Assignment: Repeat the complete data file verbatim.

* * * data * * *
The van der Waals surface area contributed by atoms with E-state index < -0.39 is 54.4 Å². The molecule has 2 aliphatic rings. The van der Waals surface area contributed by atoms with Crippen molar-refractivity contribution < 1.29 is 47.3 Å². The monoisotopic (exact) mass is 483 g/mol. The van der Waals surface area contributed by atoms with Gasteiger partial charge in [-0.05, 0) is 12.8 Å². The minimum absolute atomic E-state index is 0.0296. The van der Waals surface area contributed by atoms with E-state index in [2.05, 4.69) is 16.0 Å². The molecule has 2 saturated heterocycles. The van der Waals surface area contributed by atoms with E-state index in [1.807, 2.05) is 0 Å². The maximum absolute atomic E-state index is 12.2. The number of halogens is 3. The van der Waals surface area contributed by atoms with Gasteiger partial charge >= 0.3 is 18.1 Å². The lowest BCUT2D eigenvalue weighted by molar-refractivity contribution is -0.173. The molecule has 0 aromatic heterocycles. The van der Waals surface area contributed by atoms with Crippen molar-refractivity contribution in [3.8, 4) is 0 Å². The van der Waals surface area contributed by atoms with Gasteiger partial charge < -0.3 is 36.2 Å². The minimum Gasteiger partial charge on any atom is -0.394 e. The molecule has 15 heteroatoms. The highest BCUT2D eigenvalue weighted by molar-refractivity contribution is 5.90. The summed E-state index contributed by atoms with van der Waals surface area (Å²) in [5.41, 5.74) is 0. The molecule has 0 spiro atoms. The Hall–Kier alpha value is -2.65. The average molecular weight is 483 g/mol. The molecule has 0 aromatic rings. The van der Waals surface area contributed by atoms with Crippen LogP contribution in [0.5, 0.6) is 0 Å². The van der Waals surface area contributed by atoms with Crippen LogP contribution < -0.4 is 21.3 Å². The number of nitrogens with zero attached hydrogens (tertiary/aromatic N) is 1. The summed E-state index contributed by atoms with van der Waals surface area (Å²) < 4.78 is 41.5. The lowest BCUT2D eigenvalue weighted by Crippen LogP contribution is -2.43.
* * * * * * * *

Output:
The van der Waals surface area contributed by atoms with E-state index < -0.39 is 54.4 Å². The molecule has 2 aliphatic rings. The van der Waals surface area contributed by atoms with Crippen molar-refractivity contribution < 1.29 is 47.3 Å². The monoisotopic (exact) mass is 483 g/mol. The van der Waals surface area contributed by atoms with Gasteiger partial charge in [-0.05, 0) is 12.8 Å². The minimum absolute atomic E-state index is 0.0296. The van der Waals surface area contributed by atoms with E-state index in [2.05, 4.69) is 16.0 Å². The molecule has 2 saturated heterocycles. The van der Waals surface area contributed by atoms with E-state index in [1.807, 2.05) is 0 Å². The maximum absolute atomic E-state index is 12.2. The number of halogens is 3. The van der Waals surface area contributed by atoms with Gasteiger partial charge >= 0.3 is 18.1 Å². The lowest BCUT2D eigenvalue weighted by molar-refractivity contribution is -0.173. The molecule has 0 aromatic heterocycles. The van der Waals surface area contributed by atoms with Crippen molar-refractivity contribution in [3.8, 4) is 0 Å². The van der Waals surface area contributed by atoms with Gasteiger partial charge < -0.3 is 36.2 Å². The minimum Gasteiger partial charge on any atom is -0.394 e. The molecule has 15 heteroatoms. The highest BCUT2D eigenvalue weighted by molar-refractivity contribution is 5.90. The summed E-state index contributed by atoms with van der Waals surface area (Å²) in [5.41, 5.74) is 0. The molecule has 0 spiro atoms. The Hall–Kier alpha value is -2.65. The average molecular weight is 483 g/mol. The molecule has 0 aromatic rings. The van der Waals surface area contributed by atoms with Crippen LogP contribution in [0.5, 0.6) is 0 Å². The van der Waals surface area contributed by atoms with Crippen LogP contribution < -0.4 is 21.3 Å². The number of nitrogens with zero attached hydrogens (tertiary/aromatic N) is 1. The summed E-state index contributed by atoms with van der Waals surface area (Å²) < 4.78 is 41.5. The lowest BCUT2D eigenvalue weighted by Crippen LogP contribution is -2.43.